An Homage to Home Grown Tomatoes

Growing up, tomatoes have constituted a huge part of the cuisine I ate. Family favorites like tomato fried egg; tomato sauce in a delicious bite of New York-style pizza (the only acceptable kind); the pairing of ketchup with some perfectly crisp, seasoned fries; the classic Italian pairing of mozzarella, tomatoes, and basil; a garnish on ice cream—the list goes on and on. I have memories of stopping at every “Fresh tomatoes” sign on a road trip to buy the perfect, fresh cherry tomatoes. Washing them off by the roadside, eagerly anticipating the juicy flavor that comes with a single bite. So, following a week-long pile of tests, the last thing I expected was to find myself in at war for the reputation of the glorious tomato. But when there is beef regarding my favorite fruit and its honor is at stake, I’ll throw anything on the line. I’ll grab my sharpest pencil, pull my socks up, and prepare for war. How can anyone hate tomatoes? From their plentiful health benefits and rich umami flavor to their diversity and vast potential, tomatoes grace the Earth with their presence.
The obvious health benefits of this magical fruit link them to reducing heart disease, cancer, a great source of Vitamin C and K—among many other things. Filled with 95% water, tomatoes are a natural source of simple sugars and fiber. They nourish the body with Vitamin A, Vitamin C, potassium, Vitamin K1, calcium, and folate. Some of these nutrients help strengthen and repair bones and bone tissue. Others help reduce cholesterol levels and lower blood pressure, which helps prevent heart attacks and strokes. Vitamin A alone keeps hair strong and improves vision (and probably helps get A’s as well). And if that weren’t enough, tomatoes are packed with chromium which can keep blood sugar levels under control. In a world where everything seems out of your control, tomatoes can help you take back a little of your life. There may be nothing to be done about the 2 you earned on your AP exam—is it even called “earned” if it’s a 2?—, but having a hearty, tomato-filled dinner afterward could bring you the comfort you are looking for [1, 2].
Tomatoes also contain high quantities of lycopene. Highly concentrated in the skin, lycopene is known for its ability to protect cells from damage, which has previously been linked to fewer cancer cases, especially prostate, colorectal, and stomach cancer. Additionally, the pigment helps stop harmful damage caused by UV rays from the sun [1]. (And I know a lot of you lovely people wear a lot less sunscreen than suggested. You might as well eat a tomato or two if you don’t want to be 32 going on 60).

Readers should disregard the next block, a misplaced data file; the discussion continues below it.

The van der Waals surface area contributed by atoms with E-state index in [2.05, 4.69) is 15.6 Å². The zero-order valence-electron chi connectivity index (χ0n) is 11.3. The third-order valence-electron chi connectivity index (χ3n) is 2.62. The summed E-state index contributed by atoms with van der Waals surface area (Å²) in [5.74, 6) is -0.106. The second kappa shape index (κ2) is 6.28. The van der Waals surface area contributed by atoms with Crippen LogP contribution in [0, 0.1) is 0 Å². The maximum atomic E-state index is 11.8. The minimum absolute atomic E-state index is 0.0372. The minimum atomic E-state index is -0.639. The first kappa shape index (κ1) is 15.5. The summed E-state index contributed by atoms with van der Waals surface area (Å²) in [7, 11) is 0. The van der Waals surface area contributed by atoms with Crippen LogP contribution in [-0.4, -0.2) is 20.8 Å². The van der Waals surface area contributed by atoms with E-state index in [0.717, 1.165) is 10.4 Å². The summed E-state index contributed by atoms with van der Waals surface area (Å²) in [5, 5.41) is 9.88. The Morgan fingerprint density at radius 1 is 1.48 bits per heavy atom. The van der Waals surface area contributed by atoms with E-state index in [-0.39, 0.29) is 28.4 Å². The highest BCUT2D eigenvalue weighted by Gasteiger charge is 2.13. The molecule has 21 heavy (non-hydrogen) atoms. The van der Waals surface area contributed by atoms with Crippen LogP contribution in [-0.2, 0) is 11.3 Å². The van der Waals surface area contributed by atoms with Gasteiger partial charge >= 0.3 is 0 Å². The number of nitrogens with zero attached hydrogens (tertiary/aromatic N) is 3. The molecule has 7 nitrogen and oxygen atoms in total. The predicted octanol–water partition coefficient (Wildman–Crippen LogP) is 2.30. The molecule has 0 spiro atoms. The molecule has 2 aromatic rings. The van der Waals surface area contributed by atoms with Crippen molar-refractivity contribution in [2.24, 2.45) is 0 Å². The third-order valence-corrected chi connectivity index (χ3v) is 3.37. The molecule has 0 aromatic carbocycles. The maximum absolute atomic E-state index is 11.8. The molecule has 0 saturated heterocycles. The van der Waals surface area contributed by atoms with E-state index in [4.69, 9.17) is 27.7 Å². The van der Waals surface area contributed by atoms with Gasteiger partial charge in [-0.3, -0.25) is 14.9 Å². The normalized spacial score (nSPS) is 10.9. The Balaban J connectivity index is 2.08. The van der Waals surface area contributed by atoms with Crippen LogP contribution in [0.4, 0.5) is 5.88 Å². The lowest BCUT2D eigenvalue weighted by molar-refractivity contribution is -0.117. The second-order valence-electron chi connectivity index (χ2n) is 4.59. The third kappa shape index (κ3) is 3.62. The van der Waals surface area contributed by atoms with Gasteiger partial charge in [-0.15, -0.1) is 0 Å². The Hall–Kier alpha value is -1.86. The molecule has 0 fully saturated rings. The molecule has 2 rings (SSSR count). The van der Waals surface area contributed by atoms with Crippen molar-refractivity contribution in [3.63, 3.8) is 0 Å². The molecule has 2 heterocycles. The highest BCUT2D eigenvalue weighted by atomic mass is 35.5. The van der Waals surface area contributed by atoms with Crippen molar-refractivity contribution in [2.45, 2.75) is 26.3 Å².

All these are much-needed vitamins and minerals that keep our bodies functioning at healthy levels. Packed in one fruit, it’s an all-in-one deal! Who needs Black Friday, when you can have such a special deal any day.
One of the things that make the tomato so remarkable is its intense umami flavor. One of the five tastes our tongue can detect, umami is hard to describe; its complexity can’t be fully expressed in words. Tomatoes are one of the richest foods containing such a wonderful flavor [3]. Disliking tomatoes is practically disliking umami, a lack of sophistication of which your ancestors couldn’t possibly approve. Remember, kids, we’re aiming for a high school diploma, not the gold star you got in second grade for class participation. Even world-renowned, Michelin-starred chef Gordon Ramsay can’t help but praise the beauty in a tomato’s flavor. He posts on Twitter, “Tomatoes have seeds, it’s a fruit,” a clear commentary on the extra texture and the versatile contents of a tomato, both factors that contribute to its unique umami.
There are over 20,000 varieties of tomatoes, and hating on them all is failing to recognize the things that make each one special. The emphasis on red tomatoes ignores the diversity within the tomato community. Tomatoes come in a huge variety of colors, including red, orange, yellow, green, purple, and so many more (we wouldn’t want to forget any colors, would we now). Let’s not forget the obvious color symbolism that can be associated with them. From red roses to hearts, red has always been the color of love. Some tomatoes bear the color of love, emphasizing the obvious tenderness they bring. If you are ever lonely on a Friday night, share a dinner with a tomato, for they will show you more love than the date who never showed up.
Orange, the color of fire, only reinforces the warmth and comfort these fruits bring. Orange you glad they’re keeping you company tonight?
Yellow tomatoes symbolize the sun and light because they can shine a golden light on any dark day, bringing a smile and a light at the end of the tunnel.
Following similar nature themes, nothing is more natural than greenness. Tomatoes like Green Zebra or Aunt Ruby’s German Green are all natural in color and taste.
Sporting the color of Roman royals are lesser-known purple tomatoes like the Cherokee Purple Heirloom Tomato [4]. Forget time machines and money when you can experience history and royalty through a single bite.